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Margaret Crum (ed.)
The Poems of Henry King
NOTE ON THE TEXT
An Elegy Upon Prince Henryes Death
An Elegy Upon S. W. R.
To his Freinds of Christchurch upon the mislike of the Marriage of the Artes, acted at Woodstock
An Epitaph on his most honour'd Freind Richard Earle of Dorset
An Exequy To his Matchlesse never to be forgotten Freind
On two Children dying of one Disease, and buryed in one Grave
The Anniversary. An Elegy
On Occasion of the young Prince his happy Birth. May 29. 1630
Upon the Death of my ever Desired Freind Dr. Donne Deane of Paules
An Elegy upon the most victorious King of Sweden Gustavus Adolphus
Upon the King's happy Returne from Scotland
To my Noble and Judicious Friend Mr Henry Blount upon his Voyage
To my Dead Friend Ben: Johnson
To my honourd friend Mr. George Sandys
A Salutation of His Majestye's Shipp The Soveraigne
An Elegy Upon the immature losse of the most vertuous Lady Anne Riche
An Elegy Upon Mrs. Kirk unfortunately drowned in Thames
To the Queen at Oxford
An Elegy Upon the death of Mr Edward Holt
On the Earl of Essex
Epigram. 'Hammond his Master's Cabinet broke open'
An Elegy on Sir Charls Lucas, and Sir George Lisle
A Deep Groan
An Elegy upon the most Incomparable King Charls the First
An Elegy Occasioned by the losse of the most incomparable Lady Stanhope, daughter to the Earl of Northumberland
An Elegy Upon my Best Friend L.K.C.
The Woes of Esay
An Essay on Death and a Prison
To his unconstant Freind
Madam Gabrina, Or the Ill-favourd Choice
Sonnet. 'Dry those faire, those Christall eyes'
Sonnet. 'When I entreat, either Thou wilt not heare'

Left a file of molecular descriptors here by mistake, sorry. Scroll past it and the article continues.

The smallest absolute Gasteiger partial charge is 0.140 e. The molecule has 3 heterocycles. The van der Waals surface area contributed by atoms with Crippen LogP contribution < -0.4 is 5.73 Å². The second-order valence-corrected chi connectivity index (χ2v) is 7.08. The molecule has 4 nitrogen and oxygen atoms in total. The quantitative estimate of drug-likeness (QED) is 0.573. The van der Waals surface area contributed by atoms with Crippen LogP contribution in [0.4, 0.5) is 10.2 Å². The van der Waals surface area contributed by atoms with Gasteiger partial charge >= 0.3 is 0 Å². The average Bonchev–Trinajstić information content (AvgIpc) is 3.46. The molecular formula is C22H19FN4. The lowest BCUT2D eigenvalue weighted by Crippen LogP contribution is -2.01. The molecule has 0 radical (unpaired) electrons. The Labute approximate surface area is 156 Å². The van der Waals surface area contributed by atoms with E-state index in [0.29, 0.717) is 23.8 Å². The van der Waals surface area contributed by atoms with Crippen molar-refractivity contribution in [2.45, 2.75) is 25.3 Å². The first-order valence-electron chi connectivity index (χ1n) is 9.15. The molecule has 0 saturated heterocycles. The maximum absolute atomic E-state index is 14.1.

Sonnet. 'I prethee turne that face away'
Sonnet. 'Tell mee you Starrs that our affections move'
The Blackmore Mayd wooing a faire Boy: sent to the Author by Mr. Hen. Rainolds
The Boy's answere to the Blackmore
Upon a Table-book presented to a Lady
To the same Lady Upon Overburye's Wife
To the same Lady Upon Mr. Burton's Melancholy
To a Freind upon Overburie's Wife given to Hir
To A. R. upon the same
Upon a Braid of Haire in a Heart sent by Mris. E. H.
An Epitaph On Niobe turn'd to Stone
Epigram. Quid faciant Leges ubi sola pecunia regnat?
Epigram. Casta suô gladium cum traderet Arria Pæto
Epigram. Pro captu lectoris habent sua fata libelli
Epigram. Qui Pelago credit, magno se fænore tollit
Epigram. Nolo quod cupio statim tenere
My Midd-night Meditation
Sonnet. 'Tell mee no more how faire shee is'
Sonnet. 'Were thy heart soft, as Thou art faire'
Silence. A Sonnet
Sonnet. To Patience
A Penitentiall Hymne
Sonnet. 'Goe Thou, that vainly dost mine eyes invite'
The Departure. An Elegy
To my Sister Anne King who chid mee in verse for being angry
Sonnet. The Double Rock
The Forlorne Hope
Being waked out of my Sleep by a Snuff of Candle which offended mee, I thus thought
The Elegy Upon the Bishopp of London John King
An Elegy Occasioned by Sicknesse
To a Lady who sent me a copy of verses at my going to bed
The short Wooing
Paradox. That it is best for a Young Maid to marry an Old Man
Paradox. That Fruition destroyes Love
[Bishop John King] the Latin Epitaph hanging over His Gravestone Translated
St. Valentine's Day
To One demanding why Wine sparkles
Psalm CXXX paraphrased for an Anthem
INDEX OF FIRST LINES OF POEMS
INDEX TO INTRODUCTION AND NOTES
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